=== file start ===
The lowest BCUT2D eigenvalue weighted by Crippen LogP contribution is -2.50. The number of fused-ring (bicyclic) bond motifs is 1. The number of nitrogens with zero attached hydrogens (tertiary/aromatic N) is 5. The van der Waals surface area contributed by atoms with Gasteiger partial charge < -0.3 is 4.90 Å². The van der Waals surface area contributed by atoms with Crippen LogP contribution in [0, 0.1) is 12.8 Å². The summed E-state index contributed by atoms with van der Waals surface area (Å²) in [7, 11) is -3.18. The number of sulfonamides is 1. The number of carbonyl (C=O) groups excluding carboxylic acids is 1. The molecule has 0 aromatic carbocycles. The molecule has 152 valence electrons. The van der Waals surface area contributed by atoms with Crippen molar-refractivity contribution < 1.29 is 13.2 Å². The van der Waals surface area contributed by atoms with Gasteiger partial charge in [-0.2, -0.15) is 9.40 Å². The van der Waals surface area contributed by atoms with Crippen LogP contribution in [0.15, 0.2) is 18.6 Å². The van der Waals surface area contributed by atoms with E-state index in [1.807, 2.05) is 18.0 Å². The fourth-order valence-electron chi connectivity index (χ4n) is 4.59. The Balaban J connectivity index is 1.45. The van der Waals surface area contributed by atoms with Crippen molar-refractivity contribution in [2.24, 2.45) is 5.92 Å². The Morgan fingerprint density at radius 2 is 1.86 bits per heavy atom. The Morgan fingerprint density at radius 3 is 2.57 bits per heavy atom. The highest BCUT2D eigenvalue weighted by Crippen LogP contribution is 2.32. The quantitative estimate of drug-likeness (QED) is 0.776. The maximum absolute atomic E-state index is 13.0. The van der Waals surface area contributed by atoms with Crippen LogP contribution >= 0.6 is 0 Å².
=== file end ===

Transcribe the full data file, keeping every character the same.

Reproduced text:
The lowest BCUT2D eigenvalue weighted by Crippen LogP contribution is -2.50. The number of fused-ring (bicyclic) bond motifs is 1. The number of nitrogens with zero attached hydrogens (tertiary/aromatic N) is 5. The van der Waals surface area contributed by atoms with Gasteiger partial charge < -0.3 is 4.90 Å². The van der Waals surface area contributed by atoms with Crippen LogP contribution in [0, 0.1) is 12.8 Å². The summed E-state index contributed by atoms with van der Waals surface area (Å²) in [7, 11) is -3.18. The number of sulfonamides is 1. The number of carbonyl (C=O) groups excluding carboxylic acids is 1. The molecule has 0 aromatic carbocycles. The molecule has 152 valence electrons. The van der Waals surface area contributed by atoms with Crippen molar-refractivity contribution < 1.29 is 13.2 Å². The van der Waals surface area contributed by atoms with Gasteiger partial charge in [-0.2, -0.15) is 9.40 Å². The van der Waals surface area contributed by atoms with Crippen LogP contribution in [0.15, 0.2) is 18.6 Å². The van der Waals surface area contributed by atoms with E-state index in [1.807, 2.05) is 18.0 Å². The fourth-order valence-electron chi connectivity index (χ4n) is 4.59. The Balaban J connectivity index is 1.45. The van der Waals surface area contributed by atoms with Crippen molar-refractivity contribution in [2.24, 2.45) is 5.92 Å². The Morgan fingerprint density at radius 2 is 1.86 bits per heavy atom. The Morgan fingerprint density at radius 3 is 2.57 bits per heavy atom. The highest BCUT2D eigenvalue weighted by Crippen LogP contribution is 2.32. The quantitative estimate of drug-likeness (QED) is 0.776. The maximum absolute atomic E-state index is 13.0. The van der Waals surface area contributed by atoms with Crippen LogP contribution >= 0.6 is 0 Å².